The Cybils awards are given out every year by children and young adult bloggers for "the year's best children and young adult awards". The award is structured into two rounds and is run completely by bloggers.
The award has been given out annually since 2006 and is run by Anne Levy, the administrator of the awards.
The purpose of the award, according to the official website is, this: "to reward the children's and young adult authors (and illustrators, let's not forget them) whose books contain the highest literary merits and "kid appeal" and to "foster a sense of community among bloggers who write about children's and young adult literature, highlight our best reviewers (and shamelessly promote their blogs) and provide a forum for the similarly obssessed". So essentially this: to reward authors for their books and to foster a community of bloggers.
The award is a bit different from the ALA Awards and is open to more categories; in that "children's and young adult" guideline there are many categories.
The categories are the following:
- Book Apps (this is a new category introduced in 2011)
- Fiction Picture Books
- Nonfiction Picture Books
- Easy Readers
- Early Chapter Books
- Graphic Novels
- Fantasy and Science Fiction
- Middle Grade Fiction
- Young Adult Nonfiction
- Young Adult Graphic Novels
- Young Adult Fantasy and Science Fiction
- Young Adult Fiction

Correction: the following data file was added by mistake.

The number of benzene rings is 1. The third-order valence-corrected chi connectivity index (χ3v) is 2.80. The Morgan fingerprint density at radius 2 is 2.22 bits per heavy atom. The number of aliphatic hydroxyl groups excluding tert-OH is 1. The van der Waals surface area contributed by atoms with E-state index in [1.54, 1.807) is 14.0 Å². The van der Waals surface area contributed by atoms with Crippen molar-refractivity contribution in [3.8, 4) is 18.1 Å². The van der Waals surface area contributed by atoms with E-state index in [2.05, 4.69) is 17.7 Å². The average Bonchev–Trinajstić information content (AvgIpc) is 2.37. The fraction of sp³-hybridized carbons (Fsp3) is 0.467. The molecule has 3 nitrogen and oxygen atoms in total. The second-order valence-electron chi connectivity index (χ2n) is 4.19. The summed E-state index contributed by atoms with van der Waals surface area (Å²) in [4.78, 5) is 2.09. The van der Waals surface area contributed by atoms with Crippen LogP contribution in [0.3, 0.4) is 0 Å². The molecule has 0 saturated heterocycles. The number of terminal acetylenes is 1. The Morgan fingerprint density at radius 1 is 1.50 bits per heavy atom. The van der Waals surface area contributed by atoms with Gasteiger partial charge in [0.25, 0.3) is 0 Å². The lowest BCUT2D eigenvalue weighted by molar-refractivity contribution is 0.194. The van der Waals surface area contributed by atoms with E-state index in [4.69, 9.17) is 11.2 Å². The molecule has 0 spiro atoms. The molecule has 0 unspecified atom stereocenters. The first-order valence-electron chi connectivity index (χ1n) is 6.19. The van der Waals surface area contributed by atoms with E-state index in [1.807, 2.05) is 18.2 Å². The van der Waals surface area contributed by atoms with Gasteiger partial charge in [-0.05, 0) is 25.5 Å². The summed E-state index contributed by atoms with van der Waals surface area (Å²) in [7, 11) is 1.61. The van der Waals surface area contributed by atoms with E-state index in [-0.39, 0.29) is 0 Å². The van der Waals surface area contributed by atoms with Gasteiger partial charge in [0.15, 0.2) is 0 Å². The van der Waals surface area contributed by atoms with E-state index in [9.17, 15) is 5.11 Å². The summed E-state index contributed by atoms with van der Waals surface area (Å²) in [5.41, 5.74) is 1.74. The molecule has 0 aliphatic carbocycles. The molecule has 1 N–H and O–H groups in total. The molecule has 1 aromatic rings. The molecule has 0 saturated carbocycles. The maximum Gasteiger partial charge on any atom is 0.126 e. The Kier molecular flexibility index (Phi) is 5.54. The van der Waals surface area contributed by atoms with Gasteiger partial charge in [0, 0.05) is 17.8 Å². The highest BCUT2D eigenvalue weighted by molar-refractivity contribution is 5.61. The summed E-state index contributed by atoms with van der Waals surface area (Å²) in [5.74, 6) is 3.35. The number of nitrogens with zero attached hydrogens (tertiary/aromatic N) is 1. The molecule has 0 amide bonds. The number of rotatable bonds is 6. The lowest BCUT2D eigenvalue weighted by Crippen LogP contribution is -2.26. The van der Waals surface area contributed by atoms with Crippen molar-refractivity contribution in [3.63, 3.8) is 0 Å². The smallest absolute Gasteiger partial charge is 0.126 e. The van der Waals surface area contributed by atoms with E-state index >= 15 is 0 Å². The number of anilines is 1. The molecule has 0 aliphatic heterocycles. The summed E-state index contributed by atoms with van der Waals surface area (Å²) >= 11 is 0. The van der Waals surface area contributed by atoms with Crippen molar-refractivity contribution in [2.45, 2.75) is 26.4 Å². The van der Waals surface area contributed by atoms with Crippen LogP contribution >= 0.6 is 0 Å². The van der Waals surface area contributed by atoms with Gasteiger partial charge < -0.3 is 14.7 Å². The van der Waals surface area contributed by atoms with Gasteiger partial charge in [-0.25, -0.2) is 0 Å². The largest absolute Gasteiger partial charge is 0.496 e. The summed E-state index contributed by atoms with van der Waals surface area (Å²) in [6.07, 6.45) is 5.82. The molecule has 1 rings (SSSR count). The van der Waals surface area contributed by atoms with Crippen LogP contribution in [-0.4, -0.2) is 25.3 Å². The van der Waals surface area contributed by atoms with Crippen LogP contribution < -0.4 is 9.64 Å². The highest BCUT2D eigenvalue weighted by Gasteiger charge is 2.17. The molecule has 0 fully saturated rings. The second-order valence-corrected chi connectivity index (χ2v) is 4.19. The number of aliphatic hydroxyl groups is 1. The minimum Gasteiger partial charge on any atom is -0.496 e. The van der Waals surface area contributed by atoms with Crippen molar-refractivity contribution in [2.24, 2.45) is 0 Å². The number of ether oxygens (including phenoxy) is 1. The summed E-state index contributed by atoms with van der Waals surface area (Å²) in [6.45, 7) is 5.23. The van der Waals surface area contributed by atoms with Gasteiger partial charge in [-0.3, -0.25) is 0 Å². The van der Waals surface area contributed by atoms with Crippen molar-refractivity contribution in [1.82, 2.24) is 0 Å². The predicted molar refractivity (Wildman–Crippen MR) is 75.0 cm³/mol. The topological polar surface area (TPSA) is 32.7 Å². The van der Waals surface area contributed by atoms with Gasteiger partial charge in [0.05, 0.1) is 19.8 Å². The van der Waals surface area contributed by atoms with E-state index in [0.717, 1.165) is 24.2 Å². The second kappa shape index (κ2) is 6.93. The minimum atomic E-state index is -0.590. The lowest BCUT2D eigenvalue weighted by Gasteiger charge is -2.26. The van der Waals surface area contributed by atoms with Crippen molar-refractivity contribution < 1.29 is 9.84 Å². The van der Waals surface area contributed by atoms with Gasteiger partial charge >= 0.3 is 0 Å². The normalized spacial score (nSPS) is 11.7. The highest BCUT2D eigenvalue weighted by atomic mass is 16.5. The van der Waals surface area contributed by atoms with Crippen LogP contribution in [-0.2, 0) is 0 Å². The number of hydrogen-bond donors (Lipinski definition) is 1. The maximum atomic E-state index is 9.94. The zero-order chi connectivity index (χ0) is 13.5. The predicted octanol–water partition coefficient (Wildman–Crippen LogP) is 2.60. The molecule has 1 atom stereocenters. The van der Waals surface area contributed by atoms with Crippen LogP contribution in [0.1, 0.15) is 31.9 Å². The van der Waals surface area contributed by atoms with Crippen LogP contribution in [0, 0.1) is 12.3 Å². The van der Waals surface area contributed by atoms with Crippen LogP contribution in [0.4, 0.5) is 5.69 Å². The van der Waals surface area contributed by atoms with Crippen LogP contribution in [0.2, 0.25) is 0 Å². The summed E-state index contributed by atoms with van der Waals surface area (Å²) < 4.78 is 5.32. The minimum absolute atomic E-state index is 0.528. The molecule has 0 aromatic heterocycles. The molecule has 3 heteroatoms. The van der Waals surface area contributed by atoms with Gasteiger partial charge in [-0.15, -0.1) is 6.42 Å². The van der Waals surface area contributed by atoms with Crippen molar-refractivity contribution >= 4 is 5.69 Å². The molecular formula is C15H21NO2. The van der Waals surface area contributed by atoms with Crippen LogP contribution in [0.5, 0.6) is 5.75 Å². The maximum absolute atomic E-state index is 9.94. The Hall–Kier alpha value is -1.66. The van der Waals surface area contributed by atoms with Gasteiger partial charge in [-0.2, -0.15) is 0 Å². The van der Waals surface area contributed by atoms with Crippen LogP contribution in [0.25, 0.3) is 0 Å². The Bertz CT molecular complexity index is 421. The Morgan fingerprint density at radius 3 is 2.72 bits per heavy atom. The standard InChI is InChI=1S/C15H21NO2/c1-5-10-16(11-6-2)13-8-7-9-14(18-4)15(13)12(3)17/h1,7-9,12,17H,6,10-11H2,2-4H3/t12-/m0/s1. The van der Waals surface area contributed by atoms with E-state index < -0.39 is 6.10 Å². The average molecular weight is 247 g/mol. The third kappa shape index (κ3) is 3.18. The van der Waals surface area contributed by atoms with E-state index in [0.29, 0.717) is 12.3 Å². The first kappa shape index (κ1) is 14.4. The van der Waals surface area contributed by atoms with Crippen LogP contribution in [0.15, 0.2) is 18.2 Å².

You can view a list of the 2011 winners in all these categories here.
Now, as you can see, the award is very vast and has many different categories. The categories are all judged by two groups in two rounds: the round 1 panelists and the judges (the ones who get to decide the winners).
Anyone who contributes regularly to a blog about children's and young adult literature can participate ( they must be at least 16 and if they are under 18 their parents must sign a waiver). Regularly, according to the site, means that you contribute to the blog "pretty much at least once a month or so, though there are always exceptions". To sign up, you fill out a form every year. Not everyone is chosen, however, and the judges are combed from the many people who enter. The judges are broken into two groups, the 1st round panelists and the final judges. There are 1st round panelists and final judges for each category.
The criteria for judges is thus follows:
- a demonstrated expertise in the genre
- a demonstrated enthusiasm for blogging
- a blog that has built a following (not necessarily a huge following -- loyalty counts)
- the blogger's prestige
People can nominate books for the Cybils starting October 1st. After October 15th the first round judges begin their work. Their role is to "sift through scores of nominated books in your genre". They work for about a month, reading frantically and working hard, and then turn in a shortlist of 5-7 titles in the middle of December.
Judges start at the beginning of January and announce the winners by February 12, reading all the titles on the shortlist and determining the final winner.
And of course, it is a LOT of work.
If you want to read actual posts on the work in the Cybils, here are some posts from STACKED (a blog that has participated in the award for the last three years on different topics pertaining to the award): post cybils life, from the trenches, why the awards matter, and life on the panel.
If you're interested in learning more about the Cybils, such as how to nominate titles, see past winners, or nominate yourself to be a judge (good luck!) visit the Cybils website.